By Lorraine Lipson, LPC
Children are frequently the wounded bystanders of divorce. No matter how much we love and care for our children, no matter how gently we break the news of separation to them, and no matter how fastidious or amicable we are regarding custody arrangements, divorce can be extremely difficult for them. They need to adapt to changes in the family constellation and their living arrangements. Such adaptation is stressful and often results in behavior changes which may indicate that your child is experiencing feelings which he may not able to verbalize.
The younger the child, the more likely he may be to express his emotions by acting out. Distress and behavior changes are generally normal, temporary responses to a divorce situation. But it’s helpful to be able to distinguish between when a child’s reaction is appropriate given the difficult circumstances and when it is sufficiently disturbing to both parent and child that professional help should be sought.
Children vary in their responses to any kind of traumatic situation, depending on age, personality, support system and how they have learned to deal with stress. In many cases, a parent’s gut-instinct will be the first signal of a situation that requires attention. In other cases, a teacher may pick up on behavior or performance changes that the parent may not notice at home. If the family is dealing with divorce, the timing of these behavior changes is probably not a coincidence.
If you’re not sure whether your child requires more help that even the most loving parent could provide, these signs may be helpful:
– Your child is visibly distressed and shows behavior changes which do not decrease in frequency over several months. Symptoms could include tearfulness, temper tantrums, defiance, social withdrawal, aggression, bed-wetting, changes in appetite or sleep patterns.
– The behavior changes or emotions affect the child’s performance in several areas of his life. Schoolwork may suffer, enthusiasm for sporting activities may decrease and friendships or sibling relationships may change significantly. You may be thinking “this isn’t the child I know.” He may appear sad and withdrawn, or irritable and quick to anger. He may lash out at those he loves.
Strong reactions to divorce among children are not uncommon and they should be taken seriously. A child’s distress may exacerbate an underlying condition, such as a tendency to depression, anxiety or ADD. Issues that were previously tolerated, like sibling rivalry, may intensify. The child may experience heightened sensitivity or a decreased ability to tolerate frustration.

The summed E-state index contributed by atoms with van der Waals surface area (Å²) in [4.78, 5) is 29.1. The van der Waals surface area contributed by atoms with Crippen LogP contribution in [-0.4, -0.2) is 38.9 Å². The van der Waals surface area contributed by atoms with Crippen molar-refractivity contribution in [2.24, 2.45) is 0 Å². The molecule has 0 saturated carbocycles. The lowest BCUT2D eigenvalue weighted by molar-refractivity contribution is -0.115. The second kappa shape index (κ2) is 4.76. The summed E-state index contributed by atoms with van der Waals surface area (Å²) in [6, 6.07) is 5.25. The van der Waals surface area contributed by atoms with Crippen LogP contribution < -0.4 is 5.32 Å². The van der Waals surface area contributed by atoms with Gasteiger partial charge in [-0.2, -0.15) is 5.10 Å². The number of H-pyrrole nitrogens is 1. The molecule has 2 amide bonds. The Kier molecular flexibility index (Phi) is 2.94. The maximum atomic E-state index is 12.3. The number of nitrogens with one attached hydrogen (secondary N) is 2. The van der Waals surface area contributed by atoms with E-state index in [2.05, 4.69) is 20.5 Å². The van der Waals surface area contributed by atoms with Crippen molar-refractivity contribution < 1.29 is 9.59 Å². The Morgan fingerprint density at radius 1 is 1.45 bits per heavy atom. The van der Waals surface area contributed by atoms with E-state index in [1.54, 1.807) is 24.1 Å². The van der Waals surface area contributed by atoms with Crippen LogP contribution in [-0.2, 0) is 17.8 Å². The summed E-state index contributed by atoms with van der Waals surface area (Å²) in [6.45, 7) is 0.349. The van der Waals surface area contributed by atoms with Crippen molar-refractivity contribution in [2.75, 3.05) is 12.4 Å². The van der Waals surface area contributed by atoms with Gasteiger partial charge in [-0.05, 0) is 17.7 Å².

As a parent, what can you do to help? It’s challenging to deal with your own feelings around divorce and still be available to your children for support. One of the most important things a parent can do is simply to listen to them, try to understand their feelings and verbalize for them when they are unable to do so for themselves. It’s best not to tell them to “snap out of it” or to criticize the other parent. In time, the child will adjust and difficult feelings will be resolved. If this doesn’t happen, it would be wise to consult with a professional. Play therapy, family counseling and parental counseling are helpful for working through emotions and issues. At the same time, parents can learn to manage their child’s behavior in a supportive manner.
Parents themselves may be experiencing difficulty in adjusting to their new circumstances. Depression, anxiety and stress often accompany divorce. For parents, dealing with their children’s stress in addition to their own can sometimes feel overwhelming. Adults, too require support as they attempt to come to terms with the ending of a significant relationship. Counseling may be helpful in supporting them, while they support their children.
Responding to a child’s pain sometimes requires a team effort. Parents, child and counselor can work together, combining resources to help the child develop coping strategies. This will serve him well – not just for the stress caused by the current divorce situation, but for inevitable rocky periods which lie ahead in all of our lives.
If you would like to speak to a therapist about this subject or about any other issue you may be experiencing, contact the Maria Droste Access Center at 303-867-4600.
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